Adding a fiscal yoke to the mix (without first addressing either of the constittuent parts) will merely ensure a 30's-esque depression in my view.

Well if they have managed to erect the fiscal yoke, then the road to monetisation of enough debt to keep up with the US, UK, Japan et al in the race to the bottom will presumably be open.

Any successful fiscal union implies the pigs get used to some deflation and the bosch get used to some inflation.

Share this post


Link to post
Share on other sites

This thread is a democracy-free zone

you get to vote with your pounds sterling mate.

what other outcome would one expect from a civilisation which distributes goods and services via the general price level?

Share this post


Link to post
Share on other sites

Fixed asset prices will need to fall a lot farther than they already have before the case for labour-intensive industry starts to stack up.

There is no case to restart labour intensive industries in places like Italy which are shortly to see historic population declines.

Share this post


Link to post
Share on other sites

Exactly - the Reformation itself was a rebellion of fiscal transfers from the Teutonic kings to the Latins who ran the successor to the Roman Empire, the Catholic church. Been going on an awful long time.

You're forgetting about all that Spanish silver - much better explanation than the fiscal church-bash. I reckon Spain is the best model for US decline - they lavished the specie on northern Europe to buy imports while domestic production withered away. They spent decades identifying the problem, suggesting remedies, and declining all the time even as silver supply increased. Finally northern Europe got too uppity. Went on for about 100 years, but the crucial bit took 20 years, ending with the Battle of the Downs.

Edited by okaycuckoo

Share this post


Link to post
Share on other sites

You're forgetting about all that Spanish silver - much better explanation than the church bash. I reckon Spain is the best model for US decline - they lavished the specie on northern Europe to buy imports while domestic production withered away. They were also buying holiday homes in America! And they spent decades identifying the problem, suggesting remedies, and declining all the time as northern Europe finally got too uppity. Went on for about 100 years, but the crucial bit took 20 years.

Well yes, the analogy with spanish (aztec/incan?) silver is apt, but one has to remember that the spanish had not earned the potosi silver, they just found it. Certainly without that potosi silver it is arguable that the reformation would never have succeeded.

These latter day spanish are in no way comparable with those men of old.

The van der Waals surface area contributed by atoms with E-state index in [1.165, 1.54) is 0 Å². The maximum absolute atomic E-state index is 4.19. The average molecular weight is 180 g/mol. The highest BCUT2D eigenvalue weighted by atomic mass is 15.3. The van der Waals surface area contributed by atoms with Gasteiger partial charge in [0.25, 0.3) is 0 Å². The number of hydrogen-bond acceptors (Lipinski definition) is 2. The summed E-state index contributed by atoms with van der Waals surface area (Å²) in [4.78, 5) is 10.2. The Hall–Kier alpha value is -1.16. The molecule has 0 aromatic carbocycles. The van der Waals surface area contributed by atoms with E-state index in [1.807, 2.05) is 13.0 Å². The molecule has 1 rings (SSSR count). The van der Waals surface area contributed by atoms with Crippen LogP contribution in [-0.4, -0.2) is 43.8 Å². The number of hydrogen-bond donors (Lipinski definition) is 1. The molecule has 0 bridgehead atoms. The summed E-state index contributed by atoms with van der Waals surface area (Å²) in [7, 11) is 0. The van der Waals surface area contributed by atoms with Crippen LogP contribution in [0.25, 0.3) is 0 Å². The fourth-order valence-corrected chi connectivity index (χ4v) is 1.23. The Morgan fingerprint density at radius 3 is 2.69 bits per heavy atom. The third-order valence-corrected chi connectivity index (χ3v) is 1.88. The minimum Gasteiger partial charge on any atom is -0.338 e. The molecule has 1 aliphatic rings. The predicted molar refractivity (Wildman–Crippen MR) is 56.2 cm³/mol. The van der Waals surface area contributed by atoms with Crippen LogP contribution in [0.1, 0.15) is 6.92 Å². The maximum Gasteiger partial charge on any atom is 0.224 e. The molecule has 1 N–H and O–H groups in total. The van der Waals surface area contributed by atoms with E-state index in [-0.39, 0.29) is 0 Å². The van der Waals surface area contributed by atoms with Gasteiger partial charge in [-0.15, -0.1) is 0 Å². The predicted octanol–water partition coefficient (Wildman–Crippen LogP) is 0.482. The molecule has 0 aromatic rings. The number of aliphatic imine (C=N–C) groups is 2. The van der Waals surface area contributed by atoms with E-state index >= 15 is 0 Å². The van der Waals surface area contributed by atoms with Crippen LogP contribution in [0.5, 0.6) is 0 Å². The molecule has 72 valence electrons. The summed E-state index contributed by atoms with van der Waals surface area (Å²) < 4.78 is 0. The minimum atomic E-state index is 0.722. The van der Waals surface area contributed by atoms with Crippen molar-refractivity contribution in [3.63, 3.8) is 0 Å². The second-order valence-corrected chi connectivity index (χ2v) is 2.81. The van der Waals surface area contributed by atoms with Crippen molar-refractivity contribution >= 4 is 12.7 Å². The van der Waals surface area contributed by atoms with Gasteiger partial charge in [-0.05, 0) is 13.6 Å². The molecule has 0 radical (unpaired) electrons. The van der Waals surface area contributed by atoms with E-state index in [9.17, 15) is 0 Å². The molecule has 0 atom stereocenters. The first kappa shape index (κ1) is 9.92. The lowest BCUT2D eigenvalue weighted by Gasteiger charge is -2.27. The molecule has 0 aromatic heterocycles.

"Brutal men these cavaliers of credit, programmer-traders and bond speculators and not to be admired despite the crosses on their flags and their claims of holy works – yet it is they who discover a New World. History is not always made by the worthy, and besides, they didn’t create the wind.

What is the land that they discover? A land which is entirely virtual in nature and which maps onto the old world almost perfectly, such that for every point of the old world a similar, connected point exists in the new, though even now most all of the new remains unmapped, Terra Incognita (awaiting the arrival of colonists). Via these links are the conquerors permitted to reach back into the old world of privilege and secrecy and pluck the riches that exist as a result of the arbitrages that abound in that obsolete reality.

The neo-conquistadors find the plunder initially rich but it doesn’t last long. The gold plucked so easily from the defenceless New World is quickly sucked back into the greedy maw of the Old World and dissiapated there, now as it was in the 15th century, merging the worlds together in the process and before long leaving the first invaders as mestizos on the periphery of the action that proceeds from there on in.

We live in a time not unlike the discovery and exploration of the Americas in the 16th century. That discovery unleashed a wave of liquidity from a place called potosi that travelled the world for another two centuries after it first began to flow and laid the foundations we now all take for granted in our institutions and ideologies."

http://liminalhack.wordpress.com/2010/11/10/liminality/

Share this post


Link to post
Share on other sites

Join the conversation

You can post now and register later. If you have an account, sign in now to post with your account.

Guest
Reply to this topic...

×   Pasted as rich text.   Paste as plain text instead

  Only 75 emoji are allowed.

×   Your link has been automatically embedded.   Display as a link instead

×   Your previous content has been restored.   Clear editor

×   You cannot paste images directly. Upload or insert images from URL.

Loading...

  • Recently Browsing   0 members

    No registered users viewing this page.

  • 312 Brexit, House prices and Summer 2020

    1. 1. Including the effects Brexit, where do you think average UK house prices will be relative to now in June 2020?


      • down 5% +
      • down 2.5%
      • Even
      • up 2.5%
      • up 5%



×
×
  • Create New...

Important Information

We have placed cookies on your device to help make this website better. You can adjust your cookie settings, otherwise we'll assume you're okay to continue.